College football's bowl name game has Tony the Tiger, pirates & more

William Shakespeare was clearly not a follower of college football bowl season otherwise he never would have written “What's in a name? That which we call a rose by any other name would smell as sweet,” in “Romeo and Juliet.”

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The name game for college football bowls gets underway today with the — Are you ready? — The Makers Wanted Bahamas Bowl at 2 p.m. on ESPN with a nightcap of the Tropical Smoothie Cafe Frisco Bowl.

The story behind the Bahamas Bowl can be found here. It is a unique proposition for a sporting event and like a football, has taken some unexpected bounces. The Frisco Bowl has its own little history of oddities.

The game began its life as the Miami Beach Bowl in 2014. It was played in Marlins Park, a baseball stadium that is seven miles from Miami Beach and in a separate city — the city of Miami Beach is independent of the city of Miami. In 2017, ESPN bought the game and renamed it The Frisco Bowl.

Some thought the game was moving to San Francisco. No, the game is held in Frisco, Texas, which is 28 miles outside Dallas and happens to be the home of one of the legendary games, the Cotton Bowl. DXL Men’s Apparel was the title sponsor for the first two Frisco contests. The 650-store Tropical Smoothie Café chain took over the sponsorship this year.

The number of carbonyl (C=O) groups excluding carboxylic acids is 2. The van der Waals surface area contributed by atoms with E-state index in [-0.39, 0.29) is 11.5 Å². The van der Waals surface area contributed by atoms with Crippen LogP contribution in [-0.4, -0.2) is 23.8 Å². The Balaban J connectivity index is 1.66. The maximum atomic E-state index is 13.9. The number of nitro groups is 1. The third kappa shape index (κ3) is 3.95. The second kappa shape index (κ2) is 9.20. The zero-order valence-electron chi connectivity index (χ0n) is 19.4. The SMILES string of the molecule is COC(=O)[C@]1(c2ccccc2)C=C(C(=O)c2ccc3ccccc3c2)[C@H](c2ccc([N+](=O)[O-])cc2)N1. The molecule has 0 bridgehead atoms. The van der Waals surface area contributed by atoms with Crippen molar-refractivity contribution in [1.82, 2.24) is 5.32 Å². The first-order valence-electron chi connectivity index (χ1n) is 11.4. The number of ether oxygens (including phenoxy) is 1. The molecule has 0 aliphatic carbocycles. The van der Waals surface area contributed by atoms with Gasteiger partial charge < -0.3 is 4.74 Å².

The payout for Utah State and Kent State is $650,000, and presumably, all the Tropical Smoothies they can drink.

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The Camellia Bowl in Montgomery, Ala., has no title sponsor nor should it be confused with the 1948 bowl of the same name played in Lafayette, La., a game that was held from 1961 to 1975 and once in 1980 in Sacramento, Calif.

So what do the three cities share to be the home of this game? Apparently flowers. According to America Camellia Society (Yes, there is such a thing): “The camellia blossom often falls off the plant in its entirety, symbolic of a man's head being cut off.”